Sunday, 30 June 2013

EBV infection precedes to onset of MS: articles of Interest (16)

Is EBV the cause of MS? #MSBlog #MSResearch

"Having been here from the beginning I incorrectly assume that all our readers would have gone back and read all our previous posts. How could they have there are now over 2600 to read. This paper has been covered before, but it is a very important paper. It shows that in EBV-negative people who go onto to develop MS, 100% of MSers EBV positive prior to the onset of MS compared to only 36% of control subjects. Why is this important? To claim that EBV causes MS you have to show a clear temporal pattern, i.e. of being exposed to the virus before the onset of  the disease. I have also covered causation theory on this blog and this is one of the criteria you need to fulfill to claim that X causes Y, in this case EBV causes MS."

"I personally think there is enough evidence to claim that EBV causes MS. To prove this we need to show that if you prevent people being infected with the virus we prevent MS. This is easier said than done and can only really be done with an EBV vaccination study at a population level. Another option is to target EBV, with anti-viral drugs, and if this reduces MS disease activity it will support EBV as the cause of MS. This is the primary aim of the Charcot Project."

Levin et al. Primary infection with the Epstein-Barr virus and risk of multiple sclerosis. Ann Neurol. 2010 Jun;67(6):824-30.

Objective: To determine whether MS risk increases following primary infection with the Epstein-Barr virus (EBV): 

Methods: A nested case-control study, was conducted, including 305 individuals who developed MS and 610 matched controls selected among the >8 million active-duty military personnel whose serum has been stored in the Department of Defense Serum Repository. Time of EBV infection was determined by measuring antibody titers in serial serum samples collected before MS onset among cases, and on matched dates among controls. 

Results: Ten (3.3%) cases and 32 (5.2%) controls were initially EBV negative. All of the 10 EBV-negative cases became EBV positive before MS onset; in contrast, only 35.7% (n = 10) of the 28 controls with follow-up samples seroconverted (exact p value = 0.0008).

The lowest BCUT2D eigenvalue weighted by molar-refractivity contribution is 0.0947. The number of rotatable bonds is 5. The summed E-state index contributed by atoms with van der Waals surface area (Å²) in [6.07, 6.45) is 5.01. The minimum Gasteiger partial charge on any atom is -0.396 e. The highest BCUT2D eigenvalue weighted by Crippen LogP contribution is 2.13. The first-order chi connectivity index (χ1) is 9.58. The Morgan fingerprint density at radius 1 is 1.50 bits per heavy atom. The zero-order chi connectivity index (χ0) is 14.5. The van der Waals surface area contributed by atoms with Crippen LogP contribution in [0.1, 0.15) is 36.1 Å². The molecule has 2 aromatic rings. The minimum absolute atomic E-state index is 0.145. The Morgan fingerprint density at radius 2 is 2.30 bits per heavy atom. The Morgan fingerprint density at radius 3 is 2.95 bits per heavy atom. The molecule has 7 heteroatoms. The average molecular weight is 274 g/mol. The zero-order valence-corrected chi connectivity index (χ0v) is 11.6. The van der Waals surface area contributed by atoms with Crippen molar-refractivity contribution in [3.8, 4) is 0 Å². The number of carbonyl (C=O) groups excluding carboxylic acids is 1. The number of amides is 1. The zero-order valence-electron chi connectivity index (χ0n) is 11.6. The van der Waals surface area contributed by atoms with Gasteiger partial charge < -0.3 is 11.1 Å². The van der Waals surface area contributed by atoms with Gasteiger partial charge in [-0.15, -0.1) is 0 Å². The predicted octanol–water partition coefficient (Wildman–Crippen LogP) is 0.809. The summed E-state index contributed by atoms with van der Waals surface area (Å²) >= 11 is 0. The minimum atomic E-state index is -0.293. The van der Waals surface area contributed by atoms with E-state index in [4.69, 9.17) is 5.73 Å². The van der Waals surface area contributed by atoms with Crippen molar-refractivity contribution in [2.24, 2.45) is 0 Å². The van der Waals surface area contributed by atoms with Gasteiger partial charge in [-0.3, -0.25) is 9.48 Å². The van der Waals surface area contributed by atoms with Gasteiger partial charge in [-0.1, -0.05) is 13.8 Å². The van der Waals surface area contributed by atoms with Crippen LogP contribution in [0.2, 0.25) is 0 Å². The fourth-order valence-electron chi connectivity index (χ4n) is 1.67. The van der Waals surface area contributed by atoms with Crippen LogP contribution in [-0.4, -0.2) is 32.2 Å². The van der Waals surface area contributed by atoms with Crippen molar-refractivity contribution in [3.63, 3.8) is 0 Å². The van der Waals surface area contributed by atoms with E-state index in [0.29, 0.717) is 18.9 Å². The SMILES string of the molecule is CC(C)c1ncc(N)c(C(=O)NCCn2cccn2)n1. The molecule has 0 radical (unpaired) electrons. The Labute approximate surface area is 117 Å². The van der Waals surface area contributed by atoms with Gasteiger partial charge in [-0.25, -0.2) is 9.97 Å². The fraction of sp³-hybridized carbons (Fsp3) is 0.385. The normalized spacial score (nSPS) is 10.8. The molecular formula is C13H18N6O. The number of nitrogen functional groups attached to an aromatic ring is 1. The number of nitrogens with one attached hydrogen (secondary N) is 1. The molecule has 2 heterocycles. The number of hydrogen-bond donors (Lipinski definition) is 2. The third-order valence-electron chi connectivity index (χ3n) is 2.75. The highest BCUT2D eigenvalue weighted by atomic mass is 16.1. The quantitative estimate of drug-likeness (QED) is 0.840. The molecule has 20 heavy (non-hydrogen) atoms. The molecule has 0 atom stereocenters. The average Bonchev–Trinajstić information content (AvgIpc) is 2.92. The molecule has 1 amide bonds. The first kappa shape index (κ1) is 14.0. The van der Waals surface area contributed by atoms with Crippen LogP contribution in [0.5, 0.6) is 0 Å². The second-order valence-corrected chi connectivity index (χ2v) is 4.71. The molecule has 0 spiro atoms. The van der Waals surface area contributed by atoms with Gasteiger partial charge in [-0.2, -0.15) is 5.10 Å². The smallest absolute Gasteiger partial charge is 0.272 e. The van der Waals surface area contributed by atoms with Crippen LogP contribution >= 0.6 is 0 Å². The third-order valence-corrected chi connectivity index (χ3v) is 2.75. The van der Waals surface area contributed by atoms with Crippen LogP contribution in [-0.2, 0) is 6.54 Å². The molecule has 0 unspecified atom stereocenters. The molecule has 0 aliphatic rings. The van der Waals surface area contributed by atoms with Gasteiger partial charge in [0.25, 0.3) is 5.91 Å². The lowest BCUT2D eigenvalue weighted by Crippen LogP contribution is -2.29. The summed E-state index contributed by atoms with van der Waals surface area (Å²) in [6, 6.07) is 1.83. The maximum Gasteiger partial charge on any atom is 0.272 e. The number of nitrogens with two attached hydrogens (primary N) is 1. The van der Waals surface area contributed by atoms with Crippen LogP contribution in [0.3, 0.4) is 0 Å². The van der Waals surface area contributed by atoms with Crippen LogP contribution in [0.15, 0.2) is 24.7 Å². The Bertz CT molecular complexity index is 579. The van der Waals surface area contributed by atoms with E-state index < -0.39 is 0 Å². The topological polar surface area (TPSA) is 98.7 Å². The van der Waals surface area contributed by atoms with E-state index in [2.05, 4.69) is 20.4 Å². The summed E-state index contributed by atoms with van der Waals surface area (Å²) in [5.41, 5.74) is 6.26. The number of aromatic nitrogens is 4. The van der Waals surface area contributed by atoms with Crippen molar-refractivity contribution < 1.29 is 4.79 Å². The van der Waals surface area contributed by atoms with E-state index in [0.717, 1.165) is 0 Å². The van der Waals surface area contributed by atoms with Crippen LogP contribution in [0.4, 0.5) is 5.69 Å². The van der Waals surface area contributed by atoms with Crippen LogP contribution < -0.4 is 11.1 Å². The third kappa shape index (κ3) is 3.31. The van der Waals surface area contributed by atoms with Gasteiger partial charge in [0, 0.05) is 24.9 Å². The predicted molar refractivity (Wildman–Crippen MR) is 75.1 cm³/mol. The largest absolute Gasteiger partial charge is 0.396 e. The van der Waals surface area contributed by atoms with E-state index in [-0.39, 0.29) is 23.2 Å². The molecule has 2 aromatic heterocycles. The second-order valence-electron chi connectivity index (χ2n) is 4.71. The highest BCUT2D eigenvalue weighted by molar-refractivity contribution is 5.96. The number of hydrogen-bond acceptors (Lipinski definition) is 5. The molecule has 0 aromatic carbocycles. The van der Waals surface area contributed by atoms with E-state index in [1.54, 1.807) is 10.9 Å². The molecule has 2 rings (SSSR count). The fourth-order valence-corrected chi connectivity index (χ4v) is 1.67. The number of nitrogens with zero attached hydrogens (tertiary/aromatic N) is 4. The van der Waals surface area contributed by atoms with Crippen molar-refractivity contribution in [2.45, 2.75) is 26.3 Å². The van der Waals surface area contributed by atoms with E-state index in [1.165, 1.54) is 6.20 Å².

Conclusions: The investigators' concluded that MS risk is extremely low among individuals not infected with EBV, but it increases sharply in the same individuals following EBV infection.


"Did you know that almost all highly-effective DMTs target B-cells the cells where EBV resides? I have been trying for years to get EBV biomarkers added into clinical trials to test the hypothesis that these drugs are working via an anti-EBV mechanism. Unfortunately, it seems as if Pharma are not interested in proving their drugs work in this way. Why would they? This would simply lower the hurdle and open the door for anti-viral studies.Why would we want to kill the goose that is laying the golden eggs?"

6 comments:

  1. Prof G,

    Could you give us an idea how th Charcot Project is going.

    Thanks

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  2. Is there evidence that EBV is the only virus causing MS? Could other herpes viruses like CMV and roseolo virus also be triggers?

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  3. The article above only deepens the mystery for me. How does a person sero- convert from being EBV-, to EBV+?

    I wonder what 'outlier' cohorts i.e pediatric MS cases and those diagnosed after >50? can tell us? If it is the case that we are often infected in our childhood - do the pediatric cases have higher EBV titres nudging them towards MS? Why is that some older persons appear to have dodged the nominal age range of diagnosis?

    I have a member of my group who has had two EBV tests since her diagnosis. Her neurologist has confirmed that she is not positive for EBV. She has however had CMV in the past.

    Is it possible to suggest that EBV may trigger MS 'in susceptible cases' ( e.g. genetics, T cell disregulation relating to Vitamin D etc)? Making EBV a risk factor for MS?

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  4. Re; "The article above only deepens the mystery for me. How does a person sero- convert from being EBV-, to EBV+?"

    You typically get exposed to virus in saliva, hence the term kissing disease. Another 10% get exposed sexually. Other ways are via blood and organ transplants.

    ReplyDelete

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